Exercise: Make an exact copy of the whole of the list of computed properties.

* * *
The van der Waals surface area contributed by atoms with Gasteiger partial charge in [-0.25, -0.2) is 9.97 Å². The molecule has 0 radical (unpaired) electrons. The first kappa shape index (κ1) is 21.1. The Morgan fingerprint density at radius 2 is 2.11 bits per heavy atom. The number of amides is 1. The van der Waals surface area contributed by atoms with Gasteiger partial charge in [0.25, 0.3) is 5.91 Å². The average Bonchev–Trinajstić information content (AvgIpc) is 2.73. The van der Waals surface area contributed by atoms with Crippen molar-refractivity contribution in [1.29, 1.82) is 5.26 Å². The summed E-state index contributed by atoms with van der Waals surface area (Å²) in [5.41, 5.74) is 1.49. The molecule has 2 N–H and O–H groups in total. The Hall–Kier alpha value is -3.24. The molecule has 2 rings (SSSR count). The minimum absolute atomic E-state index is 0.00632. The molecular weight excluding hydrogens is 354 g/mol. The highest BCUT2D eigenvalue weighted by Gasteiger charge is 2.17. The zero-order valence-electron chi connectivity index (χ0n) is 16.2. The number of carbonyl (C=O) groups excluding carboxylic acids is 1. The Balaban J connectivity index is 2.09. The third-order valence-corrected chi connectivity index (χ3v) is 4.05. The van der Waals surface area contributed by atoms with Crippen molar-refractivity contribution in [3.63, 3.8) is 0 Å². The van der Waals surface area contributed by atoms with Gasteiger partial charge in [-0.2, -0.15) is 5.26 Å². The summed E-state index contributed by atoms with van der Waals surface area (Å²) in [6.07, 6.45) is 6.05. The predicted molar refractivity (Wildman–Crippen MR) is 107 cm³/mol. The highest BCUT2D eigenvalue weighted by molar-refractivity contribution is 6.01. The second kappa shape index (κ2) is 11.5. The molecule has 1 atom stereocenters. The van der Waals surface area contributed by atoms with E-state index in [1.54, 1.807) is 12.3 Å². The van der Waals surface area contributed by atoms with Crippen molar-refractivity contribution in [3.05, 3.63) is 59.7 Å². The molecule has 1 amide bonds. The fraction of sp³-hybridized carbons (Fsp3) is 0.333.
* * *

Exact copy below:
The van der Waals surface area contributed by atoms with Gasteiger partial charge in [-0.25, -0.2) is 9.97 Å². The molecule has 0 radical (unpaired) electrons. The first kappa shape index (κ1) is 21.1. The Morgan fingerprint density at radius 2 is 2.11 bits per heavy atom. The number of amides is 1. The van der Waals surface area contributed by atoms with Gasteiger partial charge in [0.25, 0.3) is 5.91 Å². The average Bonchev–Trinajstić information content (AvgIpc) is 2.73. The van der Waals surface area contributed by atoms with Crippen molar-refractivity contribution in [1.29, 1.82) is 5.26 Å². The summed E-state index contributed by atoms with van der Waals surface area (Å²) in [5.41, 5.74) is 1.49. The molecule has 2 N–H and O–H groups in total. The Hall–Kier alpha value is -3.24. The molecule has 2 rings (SSSR count). The minimum absolute atomic E-state index is 0.00632. The molecular weight excluding hydrogens is 354 g/mol. The highest BCUT2D eigenvalue weighted by Gasteiger charge is 2.17. The zero-order valence-electron chi connectivity index (χ0n) is 16.2. The number of carbonyl (C=O) groups excluding carboxylic acids is 1. The Balaban J connectivity index is 2.09. The third-order valence-corrected chi connectivity index (χ3v) is 4.05. The van der Waals surface area contributed by atoms with Crippen molar-refractivity contribution in [3.63, 3.8) is 0 Å². The van der Waals surface area contributed by atoms with Gasteiger partial charge in [-0.2, -0.15) is 5.26 Å². The summed E-state index contributed by atoms with van der Waals surface area (Å²) in [6.07, 6.45) is 6.05. The predicted molar refractivity (Wildman–Crippen MR) is 107 cm³/mol. The highest BCUT2D eigenvalue weighted by molar-refractivity contribution is 6.01. The second kappa shape index (κ2) is 11.5. The molecule has 1 atom stereocenters. The van der Waals surface area contributed by atoms with E-state index in [1.54, 1.807) is 12.3 Å². The van der Waals surface area contributed by atoms with Crippen molar-refractivity contribution in [3.05, 3.63) is 59.7 Å². The molecule has 1 amide bonds. The fraction of sp³-hybridized carbons (Fsp3) is 0.333.